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Management of a laboring patient with Addison's disease and antiphospholipid syndrome: a case report
Abstract Number: RF4AD-406
Abstract Type: Case Report Case Series
A 34 year-old G1P0 at 37w0d with a history of Type 1 diabetes, Addison’s disease, hypothyroidism due to papillary thyroid cancer s/p thyroidectomy, and antiphospholipid syndrome (complicated by pulmonary embolism), presented to labor and delivery for scheduled induction of labor (IOL).
Her prenatal course was complicated by hospital admission at 16 weeks gestational age (wga) for Addisonian crisis for which she received stress dose steroids and again at 35 wga for hyponatremia and emesis for which she repeated stress dose steroids and an increase of fludrocortisone. Therapeutic anticoagulation was maintained during pregnancy with enoxaparin and diabetes was controlled on insulin pump.
Labor was induced with cervical ripening balloon, misoprostol, and oxytocin. Addison’s disease was managed with stress-dosed hydrocortisone, fludrocortisone and fluid restriction for hyponatremia. She was transitioned to an insulin drip. Enoxaparin was stopped and prophylactic subcutaneous heparin started. Labs were notable for INR 0.9, PLT 322, HCT 32.9, Na+ 130. Early epidural was placed between doses of heparin. During second stage of labor she had 1 hour of passive descent followed by 2.5 hours of pushing, epidural was too dense and rate was decreased. Recurrent late decelerations of the fetus with prolonged time to recovery of baseline developed. Vacuum assisted delivery failed and she was taken emergently for cesarean section. Epidural was bolused with 2% lidocaine and 100mcg of fentanyl but failed to achieve surgical block, therefore general anesthesia was induced. After delivery she received methergine and tranexamic acid for an estimated blood loss of 1000mL. Oxytocin use was limited due to potential for worsening hyponatremia.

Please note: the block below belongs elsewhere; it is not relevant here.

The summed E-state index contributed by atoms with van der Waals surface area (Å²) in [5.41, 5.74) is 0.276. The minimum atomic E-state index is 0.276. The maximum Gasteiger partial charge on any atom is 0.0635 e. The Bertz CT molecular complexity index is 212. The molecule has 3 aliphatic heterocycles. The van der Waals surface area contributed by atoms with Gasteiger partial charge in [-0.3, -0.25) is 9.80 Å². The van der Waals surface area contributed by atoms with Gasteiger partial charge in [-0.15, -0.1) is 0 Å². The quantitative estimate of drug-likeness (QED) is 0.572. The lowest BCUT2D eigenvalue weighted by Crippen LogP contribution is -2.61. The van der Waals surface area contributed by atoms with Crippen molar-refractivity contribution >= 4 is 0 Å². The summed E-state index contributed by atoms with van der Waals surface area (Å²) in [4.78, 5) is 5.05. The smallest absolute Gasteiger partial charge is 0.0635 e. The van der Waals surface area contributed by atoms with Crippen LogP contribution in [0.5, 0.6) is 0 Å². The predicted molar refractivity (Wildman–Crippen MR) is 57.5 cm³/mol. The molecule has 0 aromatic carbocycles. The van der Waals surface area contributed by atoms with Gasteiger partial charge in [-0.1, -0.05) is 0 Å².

Postpartum she developed ileus and urinary retention thought to be related to recent surgery. Enoxaparin was restarted 6 hours after delivery for a course of 30mg Q6H for 36 hours then placed back on therapeutic dosing of 70mg BID with plan to follow up with hematology.
She was transitioned back onto insulin pump for which was complicated due to hypoglycemia. For Addison’s disease, stress dosed steroids were continued for 24 hours and then tapered.
Multispecialty coordination is important in patients with medical issues, this case involved endocrinology, hematology, obstetrics, and anesthesiology. The decision to place the epidural early was due to new ASRA guidelines suggesting a wait of 4-6 hours after heparin. The epidural was placed despite lack of labor pain due to need for continuing heparin prophylaxis in a high risk patient. Though the epidural worked well for labor, it was inadequate for surgery. She was not a candidate for a spinal due to recent dosing of subcutaneous heparin which lead to general anesthesia. General anesthesia, heparin and the need to limit oxytocin likely all contributed to the increased blood loss at delivery.